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Run to the Top Podcast | The Ultimate Guide to Running

Running podcast to motivate & help runners of every level run their best. interviews running influencers, scientists, psychologists, nutritionists, & everyday runners with inspiring stories.
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Run to the Top Podcast | The Ultimate Guide to Running
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Now displaying: February, 2017
Feb 22, 2017

Running can be tough, not just on our bodies, but on our emotions and psyche. 

This is especially true whenever we experience any perceived setback; injuries, a rough workout or a less than desired performance in a race. 

We all talk to ourselves, whether we’re aware of it or not, but many people don’t realize that this self-talk actually affects our performance. This is both good and bad, depending on the type of self-talk in which we engage ourselves. 

If we habitually beat ourselves up after a setback, this can become detrimental to our running. On the other hand, if we use more positive self-talk, even after a setback, we can recover from it that much better.

Evie Serventi, a competitive runner and swimmer, is the Deputy Editor of Running Fitness magazine in the UK and is also a Sports Psychologist.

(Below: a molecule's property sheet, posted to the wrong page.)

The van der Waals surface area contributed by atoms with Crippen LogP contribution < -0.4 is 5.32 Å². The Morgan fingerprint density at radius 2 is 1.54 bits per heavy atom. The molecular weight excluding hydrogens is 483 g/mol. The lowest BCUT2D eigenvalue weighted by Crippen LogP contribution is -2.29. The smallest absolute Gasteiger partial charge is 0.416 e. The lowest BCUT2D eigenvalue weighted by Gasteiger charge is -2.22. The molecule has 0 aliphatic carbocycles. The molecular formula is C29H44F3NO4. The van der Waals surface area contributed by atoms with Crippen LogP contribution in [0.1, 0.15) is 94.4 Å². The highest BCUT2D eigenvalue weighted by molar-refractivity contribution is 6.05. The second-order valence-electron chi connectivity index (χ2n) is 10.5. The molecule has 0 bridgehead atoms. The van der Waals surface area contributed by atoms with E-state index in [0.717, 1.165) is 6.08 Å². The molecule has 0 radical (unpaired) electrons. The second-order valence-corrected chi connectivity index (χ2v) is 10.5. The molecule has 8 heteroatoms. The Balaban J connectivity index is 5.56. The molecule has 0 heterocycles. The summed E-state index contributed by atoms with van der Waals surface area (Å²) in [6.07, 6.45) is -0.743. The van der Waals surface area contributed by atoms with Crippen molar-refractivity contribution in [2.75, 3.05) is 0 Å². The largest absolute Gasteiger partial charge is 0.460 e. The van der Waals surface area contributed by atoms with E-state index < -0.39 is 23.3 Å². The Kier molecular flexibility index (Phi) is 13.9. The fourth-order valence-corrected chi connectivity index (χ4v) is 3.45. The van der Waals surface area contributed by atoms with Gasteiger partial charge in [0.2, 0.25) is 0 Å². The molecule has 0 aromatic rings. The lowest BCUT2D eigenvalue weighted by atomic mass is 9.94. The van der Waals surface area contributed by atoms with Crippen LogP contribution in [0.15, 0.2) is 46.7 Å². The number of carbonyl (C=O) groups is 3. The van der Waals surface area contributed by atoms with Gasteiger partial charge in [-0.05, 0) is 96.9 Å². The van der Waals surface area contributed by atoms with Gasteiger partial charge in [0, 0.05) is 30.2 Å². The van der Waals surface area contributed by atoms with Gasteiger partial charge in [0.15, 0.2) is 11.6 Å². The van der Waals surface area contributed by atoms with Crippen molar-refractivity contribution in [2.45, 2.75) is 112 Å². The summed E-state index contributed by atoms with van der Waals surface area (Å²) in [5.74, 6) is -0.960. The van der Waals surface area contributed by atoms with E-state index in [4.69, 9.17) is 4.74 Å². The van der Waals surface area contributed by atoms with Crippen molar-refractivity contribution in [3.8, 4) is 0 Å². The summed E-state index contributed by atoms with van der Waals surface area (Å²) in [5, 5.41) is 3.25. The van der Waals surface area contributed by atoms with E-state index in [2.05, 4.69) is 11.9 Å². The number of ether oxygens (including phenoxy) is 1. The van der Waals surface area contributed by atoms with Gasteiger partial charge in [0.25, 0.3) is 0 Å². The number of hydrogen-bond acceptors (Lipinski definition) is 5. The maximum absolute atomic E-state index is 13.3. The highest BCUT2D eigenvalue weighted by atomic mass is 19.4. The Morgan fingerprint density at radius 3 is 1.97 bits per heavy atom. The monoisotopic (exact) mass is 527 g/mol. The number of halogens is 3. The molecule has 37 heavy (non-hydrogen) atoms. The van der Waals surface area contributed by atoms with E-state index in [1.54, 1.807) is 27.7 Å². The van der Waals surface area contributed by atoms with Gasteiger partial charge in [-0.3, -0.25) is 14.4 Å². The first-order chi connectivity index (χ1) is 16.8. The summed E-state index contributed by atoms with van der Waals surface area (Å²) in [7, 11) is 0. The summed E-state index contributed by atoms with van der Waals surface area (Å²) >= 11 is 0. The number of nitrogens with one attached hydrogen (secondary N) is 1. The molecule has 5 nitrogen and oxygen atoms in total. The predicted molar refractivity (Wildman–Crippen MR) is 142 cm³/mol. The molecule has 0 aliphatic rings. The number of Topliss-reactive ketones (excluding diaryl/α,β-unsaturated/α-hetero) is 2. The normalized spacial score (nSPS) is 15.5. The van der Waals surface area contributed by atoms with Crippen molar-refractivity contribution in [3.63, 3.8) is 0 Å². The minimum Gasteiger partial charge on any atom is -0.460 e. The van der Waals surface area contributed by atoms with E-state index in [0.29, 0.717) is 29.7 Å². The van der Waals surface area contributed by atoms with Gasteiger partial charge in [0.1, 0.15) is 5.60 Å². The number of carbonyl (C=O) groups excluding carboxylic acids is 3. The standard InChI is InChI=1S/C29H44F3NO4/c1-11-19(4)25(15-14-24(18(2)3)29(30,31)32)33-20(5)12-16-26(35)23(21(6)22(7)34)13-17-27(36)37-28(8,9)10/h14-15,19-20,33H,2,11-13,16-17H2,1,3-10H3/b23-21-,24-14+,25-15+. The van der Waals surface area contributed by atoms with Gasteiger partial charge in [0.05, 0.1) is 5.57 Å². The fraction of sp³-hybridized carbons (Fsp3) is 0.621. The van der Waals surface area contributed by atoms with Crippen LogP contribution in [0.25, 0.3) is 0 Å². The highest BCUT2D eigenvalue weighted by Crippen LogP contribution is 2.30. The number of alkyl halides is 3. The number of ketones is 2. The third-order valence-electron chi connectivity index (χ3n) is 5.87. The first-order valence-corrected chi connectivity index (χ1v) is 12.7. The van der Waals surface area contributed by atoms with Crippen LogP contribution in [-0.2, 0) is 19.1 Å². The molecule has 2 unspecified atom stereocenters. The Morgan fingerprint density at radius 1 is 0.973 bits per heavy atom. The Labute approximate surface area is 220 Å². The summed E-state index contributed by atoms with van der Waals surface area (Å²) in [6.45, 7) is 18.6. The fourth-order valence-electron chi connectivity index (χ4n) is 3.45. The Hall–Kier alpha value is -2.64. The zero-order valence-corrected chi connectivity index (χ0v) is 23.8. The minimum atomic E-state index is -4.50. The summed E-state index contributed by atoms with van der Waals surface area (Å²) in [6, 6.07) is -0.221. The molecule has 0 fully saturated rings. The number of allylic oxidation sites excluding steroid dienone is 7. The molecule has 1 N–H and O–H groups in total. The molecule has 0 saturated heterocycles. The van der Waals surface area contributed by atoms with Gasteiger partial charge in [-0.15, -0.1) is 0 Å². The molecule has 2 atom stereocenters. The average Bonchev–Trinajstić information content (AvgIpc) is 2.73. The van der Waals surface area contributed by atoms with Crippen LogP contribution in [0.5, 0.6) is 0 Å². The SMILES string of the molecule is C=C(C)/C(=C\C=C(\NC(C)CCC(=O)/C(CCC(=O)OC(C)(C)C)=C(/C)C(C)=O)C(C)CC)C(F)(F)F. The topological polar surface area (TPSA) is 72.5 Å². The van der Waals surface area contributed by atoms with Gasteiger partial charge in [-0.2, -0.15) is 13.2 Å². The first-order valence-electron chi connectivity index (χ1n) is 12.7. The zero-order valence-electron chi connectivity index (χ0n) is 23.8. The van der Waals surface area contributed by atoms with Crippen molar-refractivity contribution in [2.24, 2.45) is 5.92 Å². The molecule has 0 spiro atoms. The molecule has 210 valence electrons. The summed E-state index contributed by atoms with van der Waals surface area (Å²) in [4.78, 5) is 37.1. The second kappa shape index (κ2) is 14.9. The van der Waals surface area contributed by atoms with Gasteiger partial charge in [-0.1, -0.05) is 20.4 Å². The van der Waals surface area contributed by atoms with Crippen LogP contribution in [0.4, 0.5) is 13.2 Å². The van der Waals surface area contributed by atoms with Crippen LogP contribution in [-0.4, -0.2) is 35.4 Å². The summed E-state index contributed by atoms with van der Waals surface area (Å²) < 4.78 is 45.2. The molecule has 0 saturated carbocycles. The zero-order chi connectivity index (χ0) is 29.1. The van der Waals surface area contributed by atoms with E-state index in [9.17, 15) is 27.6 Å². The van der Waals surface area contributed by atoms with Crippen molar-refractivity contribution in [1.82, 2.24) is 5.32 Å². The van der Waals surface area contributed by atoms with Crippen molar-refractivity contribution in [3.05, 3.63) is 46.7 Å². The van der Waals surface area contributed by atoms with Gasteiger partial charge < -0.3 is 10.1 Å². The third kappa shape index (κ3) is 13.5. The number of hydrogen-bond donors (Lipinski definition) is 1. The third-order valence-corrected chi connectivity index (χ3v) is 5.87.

In this episode, she talks to us about the importance of Mental Training and shares with us techniques that she recommends for training our brains to help us run better and to not sabotage the effort we put into our physical conditioning.

As you will hear, Evie and I have a wonderfully close relationship. She has been a tremendous resource for me and I think you will come away with actionable steps that will get your brain and body working more effectively together.

Here are some of the topics we’ll discuss today:

  • How running is helping refugees cope in England
  • How Evie has helped Tina PR
  • How to be aware of our self-talk and use it to perform even better
  • Self-encouragement vs. Excuses
  • How to use ‘Check-ins” to become aware of our mental states and adjust accordingly.
  • How could a running diary help?
  • What is ‘Reframing’ and how can we use it to improve our performance?

Questions Evie is asked:

4:40 Tina’s Big Announcement

7:05 Evie’s Big Announcement

10:10 Will running be a part of it?

12:08 How did you become Deputy Editor for Running Fitness Magazine?

16:33 How did you get into sports psychology?

19:47 What advice would you give to someone who, later in life, is considering making a big career change or going back to school for something new?

22:00 What about the refugee group you’re working with?

28:57 Why be kind to yourself vs. being tough on yourself?

34:26 What does ‘Be Kind To Yourself” actually mean?

35:26 Should someone work on this prior to a race or can someone start doing it once they are racing?

38:11 How can people start putting these “Mental Bottles” into practice?

42:14 How do you avoid letting ‘being kind to yourself’ turn into just making excuses?

45:04 What’s a good exercise for people to start with?

48:32  What other mental strategies would you suggest for those thinking that they are struggling in various ways.

52:27 What are your future plans, website, other info?